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Picks

Hal Harris's picture

The Drunkard's Walk: How Randomness Rules Our Lives

Tue, 07/01/2008 - 01:00 -- Hal Harris

George Gamow introduced me to Monte Carlo methods in a chapter of "One Two Three Infinity" (Hal's Pick of April, 2001) that I first read when I was about twelve. His vivid description and witty illustration of the path of a staggering drunk comes clearly to mind even these many decades later, and it surely inspired my research on a number of projects.

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The Sky is Falling

Sun, 06/01/2008 - 01:00 -- Hal Harris

How likely is it that an asteroid or a comet of significant size will impact the earth, and what would be the consequences? It is now widely accepted that the dinosaurs were wiped out by such an event, and recent research suggests that previous estimates of the number of asteroid impacts may have been much too low.

Hal Harris's picture

The Ten Most Beautiful Experiments

Thu, 05/01/2008 - 01:00 -- Hal Harris

Lists of "the best" movies, books, sports stars, American Idols, etc. etc. are often intriguing and controversial. Science has its own lists, be they Nobelists or most-cited publications. Just a little while ago (could it really have been November, 2005?) Philip Ball's list of "elegant" chemistry experiments was my choice of the month.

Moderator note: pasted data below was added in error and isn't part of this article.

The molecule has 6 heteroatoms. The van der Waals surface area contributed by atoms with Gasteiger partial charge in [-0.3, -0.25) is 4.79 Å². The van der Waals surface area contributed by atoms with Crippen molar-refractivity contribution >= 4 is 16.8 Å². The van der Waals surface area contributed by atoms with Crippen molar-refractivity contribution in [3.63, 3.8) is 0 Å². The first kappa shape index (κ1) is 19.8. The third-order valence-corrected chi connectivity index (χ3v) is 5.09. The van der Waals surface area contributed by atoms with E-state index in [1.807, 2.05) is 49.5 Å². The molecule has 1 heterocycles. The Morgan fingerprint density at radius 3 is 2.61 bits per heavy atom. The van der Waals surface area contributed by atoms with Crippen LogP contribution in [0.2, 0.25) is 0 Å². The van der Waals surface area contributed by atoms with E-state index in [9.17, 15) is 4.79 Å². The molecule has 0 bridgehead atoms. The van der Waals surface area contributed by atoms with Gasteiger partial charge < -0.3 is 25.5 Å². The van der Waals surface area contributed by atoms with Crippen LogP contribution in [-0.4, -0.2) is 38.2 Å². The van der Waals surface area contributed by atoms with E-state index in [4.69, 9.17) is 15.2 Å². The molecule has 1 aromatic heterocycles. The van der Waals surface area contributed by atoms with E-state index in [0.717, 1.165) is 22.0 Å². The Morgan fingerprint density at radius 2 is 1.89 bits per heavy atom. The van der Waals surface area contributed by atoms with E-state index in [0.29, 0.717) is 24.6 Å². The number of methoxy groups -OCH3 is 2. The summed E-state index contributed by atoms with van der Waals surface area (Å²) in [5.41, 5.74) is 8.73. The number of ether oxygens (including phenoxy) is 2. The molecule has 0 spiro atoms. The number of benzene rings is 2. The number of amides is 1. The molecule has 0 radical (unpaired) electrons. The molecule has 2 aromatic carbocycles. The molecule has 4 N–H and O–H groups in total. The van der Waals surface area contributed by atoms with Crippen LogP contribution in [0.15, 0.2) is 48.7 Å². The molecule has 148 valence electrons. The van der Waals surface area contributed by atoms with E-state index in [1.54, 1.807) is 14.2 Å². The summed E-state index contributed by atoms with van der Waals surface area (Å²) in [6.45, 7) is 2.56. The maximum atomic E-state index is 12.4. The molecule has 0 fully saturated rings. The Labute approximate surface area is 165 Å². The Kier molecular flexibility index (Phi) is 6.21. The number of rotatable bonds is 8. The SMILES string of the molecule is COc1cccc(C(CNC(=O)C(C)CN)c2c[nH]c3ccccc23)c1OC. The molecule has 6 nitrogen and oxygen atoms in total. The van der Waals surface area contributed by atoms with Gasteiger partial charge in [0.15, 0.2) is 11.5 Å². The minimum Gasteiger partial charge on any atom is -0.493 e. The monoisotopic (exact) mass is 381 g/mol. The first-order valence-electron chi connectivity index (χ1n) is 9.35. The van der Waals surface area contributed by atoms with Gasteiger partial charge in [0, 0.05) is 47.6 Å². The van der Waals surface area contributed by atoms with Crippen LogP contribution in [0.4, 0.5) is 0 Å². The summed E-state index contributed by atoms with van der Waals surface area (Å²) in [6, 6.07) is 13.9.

Hal Harris's picture

Gusher of Lies: The Dangerous Delusions of 'Energy Independence'

Tue, 04/01/2008 - 01:00 -- Hal Harris

Robert Bryce is a respected commentator on the energy industry. He writes for Atlantic Monthly, the Guardian and The Nation, and he has written books about Enron and about the oil industry in Texas. In "Gusher of Lies", he confronts politicians and entrepeneurs who claim that the United States should/could become "energy independent" at any time in the forseeable future.

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Present at the Future: From Evolution to Nanotechnology, Candid and Controversial Conversations on Science and Nature

Fri, 02/01/2008 - 00:00 -- Hal Harris

You know Ira Flatow as host of Science Friday on NPR. I don't often get to listen "live" because the broadcasts occur while I am (supposed to be) working, but I subscribe to the podcasts and catch up on them later from an RSS feed.

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The Copernican Myths

Sun, 12/02/2007 - 01:00 -- Hal Harris

When asked by one of our students about the significance of Nicolaus Copernicus (1473-1543) and his revolutionary (pun intended) theory of the solar system, most of us would recite the folkloric tale. A brilliant astronomer, dissatisfied with the inaccuracies of Ptolemy, devised a completely new model for the solar system.

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